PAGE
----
Income hunters are taking on more municipal bonds and exchange traded funds to compensate their fixed-income yields as Treasuries remain near historic lows. However, potential investors should be wary of the higher yields as there are no free lunches.

Issuers are lowering the safeguards in the tax-free municipal bond market, taking advantage of increasingly high demand for munis in a low yield environment.

Debt service reserve funds provide a safety net for retail and institutional investors when a project does not provide enough cash to repay a bondholder, reports Joan Gralla for Reuters. However, negative net issuances, or supply dropping below the amount of those redeemed or refunded, along with record demand has allowed issuers to sell muni bonds, despite the diminishing safeguards.

The reserve funds were more common during periods of low demand for high-yield muni bonds. Looking ahead, investors may be particularly vulnerable in July and August as a net negative supply accrues.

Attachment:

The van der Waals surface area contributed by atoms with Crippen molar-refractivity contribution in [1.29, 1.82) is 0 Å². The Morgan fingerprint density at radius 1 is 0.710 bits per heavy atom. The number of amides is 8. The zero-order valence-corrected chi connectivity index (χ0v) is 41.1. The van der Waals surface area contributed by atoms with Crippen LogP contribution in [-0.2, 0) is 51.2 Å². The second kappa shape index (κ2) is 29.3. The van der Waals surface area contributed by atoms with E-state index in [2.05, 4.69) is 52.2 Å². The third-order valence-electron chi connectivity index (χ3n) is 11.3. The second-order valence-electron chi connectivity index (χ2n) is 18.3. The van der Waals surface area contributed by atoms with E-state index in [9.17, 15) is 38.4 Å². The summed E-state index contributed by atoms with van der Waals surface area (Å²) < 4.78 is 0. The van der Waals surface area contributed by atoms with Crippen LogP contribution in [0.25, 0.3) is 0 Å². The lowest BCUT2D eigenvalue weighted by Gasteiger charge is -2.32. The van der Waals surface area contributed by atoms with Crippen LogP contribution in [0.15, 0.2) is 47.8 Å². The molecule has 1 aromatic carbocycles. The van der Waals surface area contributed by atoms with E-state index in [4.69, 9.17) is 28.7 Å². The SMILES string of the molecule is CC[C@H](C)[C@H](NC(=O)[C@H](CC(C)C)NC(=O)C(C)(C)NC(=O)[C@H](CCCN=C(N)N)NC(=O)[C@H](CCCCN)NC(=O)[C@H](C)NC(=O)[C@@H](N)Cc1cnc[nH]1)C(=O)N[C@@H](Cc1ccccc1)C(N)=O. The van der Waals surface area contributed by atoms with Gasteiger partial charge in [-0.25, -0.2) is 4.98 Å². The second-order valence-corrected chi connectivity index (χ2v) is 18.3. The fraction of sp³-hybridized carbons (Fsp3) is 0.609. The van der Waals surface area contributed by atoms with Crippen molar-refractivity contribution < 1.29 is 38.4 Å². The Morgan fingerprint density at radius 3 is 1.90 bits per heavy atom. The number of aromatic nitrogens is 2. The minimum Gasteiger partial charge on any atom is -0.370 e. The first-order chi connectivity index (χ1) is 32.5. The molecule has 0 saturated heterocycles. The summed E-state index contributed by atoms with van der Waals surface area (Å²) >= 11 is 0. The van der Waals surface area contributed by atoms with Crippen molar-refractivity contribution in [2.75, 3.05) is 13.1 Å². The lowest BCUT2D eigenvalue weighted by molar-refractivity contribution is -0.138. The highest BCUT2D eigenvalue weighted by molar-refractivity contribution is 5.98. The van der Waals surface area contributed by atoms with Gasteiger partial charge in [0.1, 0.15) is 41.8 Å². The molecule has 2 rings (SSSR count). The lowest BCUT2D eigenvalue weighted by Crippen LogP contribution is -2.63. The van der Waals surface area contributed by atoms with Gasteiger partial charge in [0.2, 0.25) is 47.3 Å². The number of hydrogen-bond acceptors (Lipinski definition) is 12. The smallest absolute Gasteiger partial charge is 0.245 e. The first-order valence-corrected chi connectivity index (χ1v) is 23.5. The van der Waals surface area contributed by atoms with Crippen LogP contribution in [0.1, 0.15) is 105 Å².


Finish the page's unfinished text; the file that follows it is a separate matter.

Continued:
“We’re getting into the place where it’s an issuer’s market, the covenants, the types of reserves, the collateral provided, do not make the structures as attractive,” as they previously were, Michael Walls, a portfolio manager with the Ivy Funds, said in the report.

“The change that I have seen in the transactions, generally, as of late, especially in the Central Plains and Black Belt deals, is that a lot of risk is now being backstopped by the gas supplier or the investment bank, in a secondary capacity through structures like a receivable purchase agreement or a custodial agreement,” Bhala Mehendale, a director at Fitch Ratings, said.